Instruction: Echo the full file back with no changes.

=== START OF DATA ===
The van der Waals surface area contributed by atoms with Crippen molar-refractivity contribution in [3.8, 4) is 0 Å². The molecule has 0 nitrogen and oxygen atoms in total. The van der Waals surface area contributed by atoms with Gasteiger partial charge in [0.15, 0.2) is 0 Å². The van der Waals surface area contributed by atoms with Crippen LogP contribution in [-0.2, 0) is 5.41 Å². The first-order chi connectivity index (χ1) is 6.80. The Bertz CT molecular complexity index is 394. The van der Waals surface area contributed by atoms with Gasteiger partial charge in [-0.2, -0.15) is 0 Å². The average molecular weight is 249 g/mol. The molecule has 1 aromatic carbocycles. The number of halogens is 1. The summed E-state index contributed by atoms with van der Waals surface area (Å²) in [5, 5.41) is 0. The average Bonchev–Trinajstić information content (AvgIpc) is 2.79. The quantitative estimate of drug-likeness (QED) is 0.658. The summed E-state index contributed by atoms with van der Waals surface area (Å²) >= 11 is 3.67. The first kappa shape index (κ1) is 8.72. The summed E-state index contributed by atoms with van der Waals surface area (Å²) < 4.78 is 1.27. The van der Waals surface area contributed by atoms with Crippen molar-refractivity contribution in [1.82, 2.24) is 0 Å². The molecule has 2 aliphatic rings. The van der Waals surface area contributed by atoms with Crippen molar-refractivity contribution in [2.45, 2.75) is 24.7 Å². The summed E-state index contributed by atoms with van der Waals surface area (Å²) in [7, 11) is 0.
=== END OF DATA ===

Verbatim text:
The van der Waals surface area contributed by atoms with Crippen molar-refractivity contribution in [3.8, 4) is 0 Å². The molecule has 0 nitrogen and oxygen atoms in total. The van der Waals surface area contributed by atoms with Gasteiger partial charge in [0.15, 0.2) is 0 Å². The van der Waals surface area contributed by atoms with Crippen LogP contribution in [-0.2, 0) is 5.41 Å². The first-order chi connectivity index (χ1) is 6.80. The Bertz CT molecular complexity index is 394. The van der Waals surface area contributed by atoms with Gasteiger partial charge in [-0.2, -0.15) is 0 Å². The average molecular weight is 249 g/mol. The molecule has 1 aromatic carbocycles. The number of halogens is 1. The summed E-state index contributed by atoms with van der Waals surface area (Å²) in [5, 5.41) is 0. The average Bonchev–Trinajstić information content (AvgIpc) is 2.79. The quantitative estimate of drug-likeness (QED) is 0.658. The summed E-state index contributed by atoms with van der Waals surface area (Å²) >= 11 is 3.67. The first kappa shape index (κ1) is 8.72. The summed E-state index contributed by atoms with van der Waals surface area (Å²) < 4.78 is 1.27. The van der Waals surface area contributed by atoms with Crippen molar-refractivity contribution in [1.82, 2.24) is 0 Å². The molecule has 2 aliphatic rings. The van der Waals surface area contributed by atoms with Crippen molar-refractivity contribution in [2.45, 2.75) is 24.7 Å². The summed E-state index contributed by atoms with van der Waals surface area (Å²) in [7, 11) is 0.